PROSTATE CANCER Enzalutamide in Earlier Stages of Prostate Cancer Treatment

By: Lauren Folgosa Cooley, MD, PhD, Atlantic Urology Clinics, Myrtle Beach, South Carolina, Carolina Urologic Research Center, Myrtle Beach, South Carolina; Abhishek Srivastava, MD, Atlantic Urology Clinics, Myrtle Beach, South Carolina, Carolina Urologic Research Center, Myrtle Beach, South Carolina; Neal D. Shore, MD, Atlantic Urology Clinics, Myrtle Beach, South Carolina, Carolina Urologic Research Center, Myrtle Beach, South Carolina | Posted on: 19 Sep 2023

Enzalutamide is an orally administered potent androgen-receptor signaling inhibitor that targets multiple steps in the androgen signaling pathway including ligand-receptor binding, nuclear translocation, DNA binding, and coactivator recruitment.1 Enzalutamide was initially approved in 2012 for the treatment of castrate-resistant prostate cancer (CRPC) in patients who previously received docetaxel based on the AFFIRM trial, which demonstrated both a statistically significant radiographic progression-free survival and overall survival for patients receiving enzalutamide.1 Its therapeutic approvals have subsequently migrated earlier in the treatment paradigm for patients with prostate cancer including metastatic CRPC without prior docetaxel (TERRAIN, PREVAIL), nonmetastatic CRPC (STRIVE, PROSPER), and metastatic hormone-sensitive prostate cancer (ARCHES, ENZAMET).2-7 These successful trial results are reflected in our current guidelines for advanced prostate cancer treatment, which includes enzalutamide in combination with androgen deprivation therapy (ADT) as a standard of care for these men (see Figure).8

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Figure. Utilization of enzalutamide in prostate cancer treatment. Blue shading indicates guidelines-approved areas for use of enzalutamide. Orange shading indicates trials evidence to suggest potential future utilization of enzalutamide in this space. CRPC indicates castrate-resistant prostate cancer; HSPC, hormone-sensitive prostate cancer.

Recent trials are now investigating the current standards of care for men with earlier stage disease including patients with high-risk localized prostate cancer, on active surveillance (AS), or those with biochemical recurrence (BCR; see Figure). First, while AS delays the side effects and morbidity of local treatment, about 40% of men will discontinue AS within 5 years of diagnosis.9 There may be an opportunity for earlier introduction of systemic therapy in men diagnosed with localized prostate cancer who desire to prolong time on AS and delay prostate cancer progression. The phase 2 ENACT trial compared men on AS alone (113 men) to 1 year of enzalutamide monotherapy plus AS (114 men) with up to 2 years of follow-up.10 Importantly, enzalutamide reduced the risk of prostate cancer histopathological progression by 46% compared to AS alone (HR 0.54, 95% CI 0.33-0.89, P = .02). Secondary end points included time to PSA progression, odds of negative biopsy at 1 and 2 years, and volume of disease (cancer positive cores) at 1 and 2 years. Enzalutamide was well tolerated with most common adverse events being fatigue (62 [55.4%]) and gynecomastia (41 [36.6%]).10 While there are limitations to the ENACT trial such as PSA rebound after enzalutamide cessation, side effects, and cost associated with treatment, it is hypothesis generating as we try to elucidate ways to delay prostate cancer progression in men with earlier stage, low-grade disease and encourage greater adoption of AS protocols.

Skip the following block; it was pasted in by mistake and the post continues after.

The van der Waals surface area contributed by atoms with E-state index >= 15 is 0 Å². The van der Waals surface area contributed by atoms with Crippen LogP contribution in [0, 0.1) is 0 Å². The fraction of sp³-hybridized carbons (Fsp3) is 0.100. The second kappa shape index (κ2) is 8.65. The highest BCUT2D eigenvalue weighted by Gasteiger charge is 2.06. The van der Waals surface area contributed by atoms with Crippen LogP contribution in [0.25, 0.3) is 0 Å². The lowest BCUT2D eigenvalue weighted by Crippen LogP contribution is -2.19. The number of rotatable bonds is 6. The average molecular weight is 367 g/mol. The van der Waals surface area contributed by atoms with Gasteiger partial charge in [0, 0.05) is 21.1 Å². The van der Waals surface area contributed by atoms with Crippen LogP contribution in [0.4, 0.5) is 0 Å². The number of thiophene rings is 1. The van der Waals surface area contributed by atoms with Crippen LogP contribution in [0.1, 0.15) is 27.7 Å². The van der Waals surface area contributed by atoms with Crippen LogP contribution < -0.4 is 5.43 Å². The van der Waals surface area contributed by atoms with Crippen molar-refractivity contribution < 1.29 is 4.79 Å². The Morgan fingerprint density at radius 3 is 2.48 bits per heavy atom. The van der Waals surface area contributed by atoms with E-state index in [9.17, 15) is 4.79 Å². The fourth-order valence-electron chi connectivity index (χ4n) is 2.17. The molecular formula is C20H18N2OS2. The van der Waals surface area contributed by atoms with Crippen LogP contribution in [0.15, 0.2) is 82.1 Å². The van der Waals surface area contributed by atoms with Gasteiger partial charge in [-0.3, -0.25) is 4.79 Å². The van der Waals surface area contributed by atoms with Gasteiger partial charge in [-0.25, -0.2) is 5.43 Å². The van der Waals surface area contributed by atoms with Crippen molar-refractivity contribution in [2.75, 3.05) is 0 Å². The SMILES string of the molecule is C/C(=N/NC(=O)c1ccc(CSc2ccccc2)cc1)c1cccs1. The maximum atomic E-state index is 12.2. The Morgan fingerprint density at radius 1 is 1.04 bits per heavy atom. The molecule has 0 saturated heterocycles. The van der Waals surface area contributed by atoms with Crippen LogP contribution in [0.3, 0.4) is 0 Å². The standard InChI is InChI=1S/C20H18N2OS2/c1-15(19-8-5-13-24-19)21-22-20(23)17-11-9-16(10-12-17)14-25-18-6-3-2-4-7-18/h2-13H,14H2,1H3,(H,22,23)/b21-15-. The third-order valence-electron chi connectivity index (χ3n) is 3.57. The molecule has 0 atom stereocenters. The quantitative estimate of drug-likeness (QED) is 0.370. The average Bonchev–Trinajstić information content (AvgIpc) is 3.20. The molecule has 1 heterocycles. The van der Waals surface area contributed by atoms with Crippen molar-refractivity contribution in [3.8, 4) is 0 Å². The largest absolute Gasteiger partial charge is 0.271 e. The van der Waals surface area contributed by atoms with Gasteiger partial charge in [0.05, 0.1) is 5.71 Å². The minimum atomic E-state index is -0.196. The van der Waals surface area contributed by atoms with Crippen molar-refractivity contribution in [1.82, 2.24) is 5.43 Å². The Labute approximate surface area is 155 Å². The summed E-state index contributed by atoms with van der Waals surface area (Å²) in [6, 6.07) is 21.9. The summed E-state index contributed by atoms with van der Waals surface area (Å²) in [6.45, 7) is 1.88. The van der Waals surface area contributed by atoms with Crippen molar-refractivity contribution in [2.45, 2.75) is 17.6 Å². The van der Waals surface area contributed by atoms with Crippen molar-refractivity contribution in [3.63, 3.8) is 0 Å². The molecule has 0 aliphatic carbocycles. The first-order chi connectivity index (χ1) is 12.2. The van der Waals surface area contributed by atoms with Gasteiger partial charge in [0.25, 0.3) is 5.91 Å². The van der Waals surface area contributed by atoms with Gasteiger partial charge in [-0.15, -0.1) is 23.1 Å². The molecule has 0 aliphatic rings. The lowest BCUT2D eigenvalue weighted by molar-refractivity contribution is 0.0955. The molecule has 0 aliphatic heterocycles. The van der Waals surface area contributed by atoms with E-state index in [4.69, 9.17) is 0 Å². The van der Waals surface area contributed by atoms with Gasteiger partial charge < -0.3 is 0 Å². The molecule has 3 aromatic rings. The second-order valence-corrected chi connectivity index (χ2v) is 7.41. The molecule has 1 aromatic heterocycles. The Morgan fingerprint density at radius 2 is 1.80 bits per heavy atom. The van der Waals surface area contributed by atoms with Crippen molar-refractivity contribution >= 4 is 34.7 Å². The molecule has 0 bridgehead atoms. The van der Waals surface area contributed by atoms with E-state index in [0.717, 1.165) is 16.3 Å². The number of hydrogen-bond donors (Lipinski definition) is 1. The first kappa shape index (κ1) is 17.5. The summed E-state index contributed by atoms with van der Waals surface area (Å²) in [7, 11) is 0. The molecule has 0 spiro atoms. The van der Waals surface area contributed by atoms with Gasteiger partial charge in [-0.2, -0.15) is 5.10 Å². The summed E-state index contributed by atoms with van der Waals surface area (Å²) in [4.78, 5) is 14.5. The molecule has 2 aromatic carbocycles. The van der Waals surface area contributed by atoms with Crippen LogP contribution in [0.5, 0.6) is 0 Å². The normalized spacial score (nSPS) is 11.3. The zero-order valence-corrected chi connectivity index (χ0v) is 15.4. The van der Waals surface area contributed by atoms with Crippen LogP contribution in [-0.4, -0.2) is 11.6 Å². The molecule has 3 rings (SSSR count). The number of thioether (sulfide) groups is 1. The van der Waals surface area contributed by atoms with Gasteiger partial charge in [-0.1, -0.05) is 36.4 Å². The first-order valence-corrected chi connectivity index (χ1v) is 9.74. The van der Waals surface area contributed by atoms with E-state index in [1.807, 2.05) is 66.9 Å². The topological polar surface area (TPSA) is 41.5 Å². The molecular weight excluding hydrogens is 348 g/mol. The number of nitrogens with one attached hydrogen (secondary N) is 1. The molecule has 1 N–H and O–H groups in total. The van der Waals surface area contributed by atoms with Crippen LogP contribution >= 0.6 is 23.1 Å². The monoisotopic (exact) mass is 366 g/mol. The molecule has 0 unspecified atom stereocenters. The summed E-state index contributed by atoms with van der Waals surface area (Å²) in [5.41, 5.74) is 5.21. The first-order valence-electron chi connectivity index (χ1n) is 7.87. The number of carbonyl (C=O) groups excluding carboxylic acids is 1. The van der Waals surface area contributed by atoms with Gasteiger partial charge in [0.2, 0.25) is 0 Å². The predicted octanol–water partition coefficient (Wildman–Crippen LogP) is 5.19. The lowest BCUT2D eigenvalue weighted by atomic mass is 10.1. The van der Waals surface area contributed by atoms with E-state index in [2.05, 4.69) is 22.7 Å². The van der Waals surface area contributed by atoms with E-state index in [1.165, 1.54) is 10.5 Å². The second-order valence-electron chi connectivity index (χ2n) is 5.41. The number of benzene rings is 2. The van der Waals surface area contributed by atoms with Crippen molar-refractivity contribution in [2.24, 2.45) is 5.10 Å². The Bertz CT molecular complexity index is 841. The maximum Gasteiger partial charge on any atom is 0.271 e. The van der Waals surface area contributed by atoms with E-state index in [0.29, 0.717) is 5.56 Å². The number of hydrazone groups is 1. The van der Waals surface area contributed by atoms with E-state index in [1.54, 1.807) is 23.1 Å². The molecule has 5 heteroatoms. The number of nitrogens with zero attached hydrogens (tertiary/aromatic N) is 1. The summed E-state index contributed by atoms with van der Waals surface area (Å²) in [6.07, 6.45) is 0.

Following definitive primary therapy (eg, surgery or radiotherapy) and prior to the development of detectable metastatic disease on conventional imaging, nearly one-third of men with prostate cancer will experience a PSA-only rise, termed BCR. Patients with BCR at highest risk for progression are those with PSA doubling time ≤9-12 months, PSA ≥1 ng/mL following radical prostatectomy, PSA ≥2 ng/mL above nadir postradiotherapy, Gleason 8 or more, adverse pathological features at time of radical prostatectomy, and/or shorter interval to biochemical failure. While their current options include observation, intermittent ADT, or salvage radiation, the soon-to-be published EMBARK trial, which was recently presented at AUA2023, explores enzalutamide as a novel option for men with BCR. Conducted over an 8-year period, EMBARK is a phase 3 global, multicenter study of 1,068 high-risk men with BCR who were randomized 1:1:1 to enzalutamide+ADT, placebo+ADT, or enzalutamide monotherapy. Compared to ADT+placebo, enzalutamide monotherapy and enzalutamide+ADT significantly reduced risk of metastasis and death by 36.9% (HR 0.63, 95% CI 0.46-0.87, P = .005) and 57.6% (HR 0.42, 95% CI 0.31-0.61, P < .001), respectively. This clinically meaningful treatment effect was consistent across their prespecified subgroups and remained significant regardless of prior hormonal therapy, prior prostatectomy, baseline PSA, PSA doubling time, and age. With regard to secondary end points, (1) time to first new neoplastic agent and (2) time to PSA progression, enzalutamide+ADT combination was superior in efficacy compared to ADT alone (new neoplastic agent: HR 0.36, 95% CI 0.26-0.49, P < .001; PSA progression: HR 0.07, 95% CI 0.03-0.14, P < .001). The side-effect profile of combination enzalutamide+ADT was consistent with the established safety profile for enzalutamide in other prostate cancer treatment settings.

While enzalutamide is currently 1 standard of care option for advanced prostate cancer treatment, the recent ENACT and EMBARK trials offer compelling data for understanding the role of enzalutamide earlier within the prostate cancer treatment paradigm. Additional questions remain to better understand which prostate cancer patients can optimally benefit from earlier utilization of enzalutamide.

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